• The lifetimes of some channels “bleed” into subsequent channels (green into orange) and influence the colorization.
  • Short lifetimes often indicate an energy transfer from the excited PAHs to surrounding, larger PAHs or matrix. This leads to quenching of fluorescence and red-shifting of the emission toward the right.
  • Long lifetimes often indicate oxygen starvation and/or a solvent-rich fluorescent friendly environment. Natural gas condensates can have unusually long lifetimes.


PAH logs show the general trend of emission with size/complexity of PAHs (Figure B).

  • The upper-left is Naphthalene, fluorescing almost entirely in the blue channel.
  • The upper-right is Anthracene, the simple addition of one more benzene ring shifted the fluorescence by about 75-100 nm (about 1.5-2 “channels”).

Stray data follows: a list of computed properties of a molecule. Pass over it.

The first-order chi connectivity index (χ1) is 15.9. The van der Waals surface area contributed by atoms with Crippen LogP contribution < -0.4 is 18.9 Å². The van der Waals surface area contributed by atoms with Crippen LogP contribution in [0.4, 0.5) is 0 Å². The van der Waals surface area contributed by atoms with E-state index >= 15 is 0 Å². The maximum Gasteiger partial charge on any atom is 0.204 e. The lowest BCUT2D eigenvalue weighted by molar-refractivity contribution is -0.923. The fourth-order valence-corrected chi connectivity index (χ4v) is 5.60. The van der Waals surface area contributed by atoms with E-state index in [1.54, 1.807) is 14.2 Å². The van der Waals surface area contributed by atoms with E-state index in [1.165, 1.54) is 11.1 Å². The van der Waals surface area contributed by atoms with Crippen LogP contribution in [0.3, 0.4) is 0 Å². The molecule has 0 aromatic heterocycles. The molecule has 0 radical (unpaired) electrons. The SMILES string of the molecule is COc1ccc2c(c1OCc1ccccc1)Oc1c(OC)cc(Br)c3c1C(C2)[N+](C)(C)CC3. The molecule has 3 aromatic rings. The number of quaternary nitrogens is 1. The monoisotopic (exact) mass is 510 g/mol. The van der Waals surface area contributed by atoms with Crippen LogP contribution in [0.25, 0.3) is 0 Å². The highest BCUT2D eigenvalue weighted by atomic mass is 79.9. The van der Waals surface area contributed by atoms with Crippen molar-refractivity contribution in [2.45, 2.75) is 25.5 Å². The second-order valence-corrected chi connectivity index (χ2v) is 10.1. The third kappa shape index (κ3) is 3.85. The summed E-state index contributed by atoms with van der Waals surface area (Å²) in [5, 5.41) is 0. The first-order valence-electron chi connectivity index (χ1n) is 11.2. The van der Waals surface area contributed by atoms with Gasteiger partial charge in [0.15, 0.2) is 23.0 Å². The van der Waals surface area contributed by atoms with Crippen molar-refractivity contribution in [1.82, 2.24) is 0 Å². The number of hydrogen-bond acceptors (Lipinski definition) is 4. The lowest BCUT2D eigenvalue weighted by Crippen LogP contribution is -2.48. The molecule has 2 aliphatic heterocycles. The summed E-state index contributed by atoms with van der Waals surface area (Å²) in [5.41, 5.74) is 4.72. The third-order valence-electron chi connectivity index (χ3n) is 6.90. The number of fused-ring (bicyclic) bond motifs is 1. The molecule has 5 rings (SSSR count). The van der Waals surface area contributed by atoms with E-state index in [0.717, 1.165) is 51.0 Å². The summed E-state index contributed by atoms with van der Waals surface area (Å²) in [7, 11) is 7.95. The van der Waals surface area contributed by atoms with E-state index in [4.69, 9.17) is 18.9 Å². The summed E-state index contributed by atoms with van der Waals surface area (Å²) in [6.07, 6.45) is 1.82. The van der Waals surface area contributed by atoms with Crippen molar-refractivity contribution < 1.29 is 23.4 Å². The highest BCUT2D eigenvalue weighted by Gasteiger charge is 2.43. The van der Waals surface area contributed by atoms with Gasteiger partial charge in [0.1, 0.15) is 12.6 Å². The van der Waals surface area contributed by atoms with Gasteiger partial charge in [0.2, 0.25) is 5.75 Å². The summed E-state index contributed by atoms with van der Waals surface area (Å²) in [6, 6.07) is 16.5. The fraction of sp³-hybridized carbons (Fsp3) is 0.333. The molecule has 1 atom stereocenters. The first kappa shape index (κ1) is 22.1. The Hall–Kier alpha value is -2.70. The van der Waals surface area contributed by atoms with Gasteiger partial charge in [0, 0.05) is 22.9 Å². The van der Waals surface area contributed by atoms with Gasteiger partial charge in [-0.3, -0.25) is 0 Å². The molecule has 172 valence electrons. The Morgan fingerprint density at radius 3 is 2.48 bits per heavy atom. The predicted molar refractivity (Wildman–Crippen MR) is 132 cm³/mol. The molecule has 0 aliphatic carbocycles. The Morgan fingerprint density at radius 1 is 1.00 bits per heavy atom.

• The lower-left is Pyrene, which is one ring larger but more “compact” so the red-shifting is moderate.
  • The lower-right is Benzo (a) pyrene, emitting almost entirely in the red channel.

Fuels/oils contain complex chemical populations with broad forms. The “EPA 16” PAHs only account for approximately 1 percent of the PAHs in crude oil, so there are usually plenty of PAHs to fluoresce. From “blue to red” some common fuel/oil waveforms, shown in Figure C, include the following:

  • Jet/Kerosene [Row 1]:
    • Naphthalene and Jet/Kerosene waveforms are similar and both are almost exclusively dominated by naphthalenes.
  • Gasoline [Row 2]:
    • Intact (unweathered) gasoline has the typical shape shown and will fluoresce well enough to be delineated with LIF even though gasoline contains only small concentrations of 2- to 3-ring PAHs relative to the benzene, toluene, ethylebenzene and xylenes (BTEX) and aliphatics.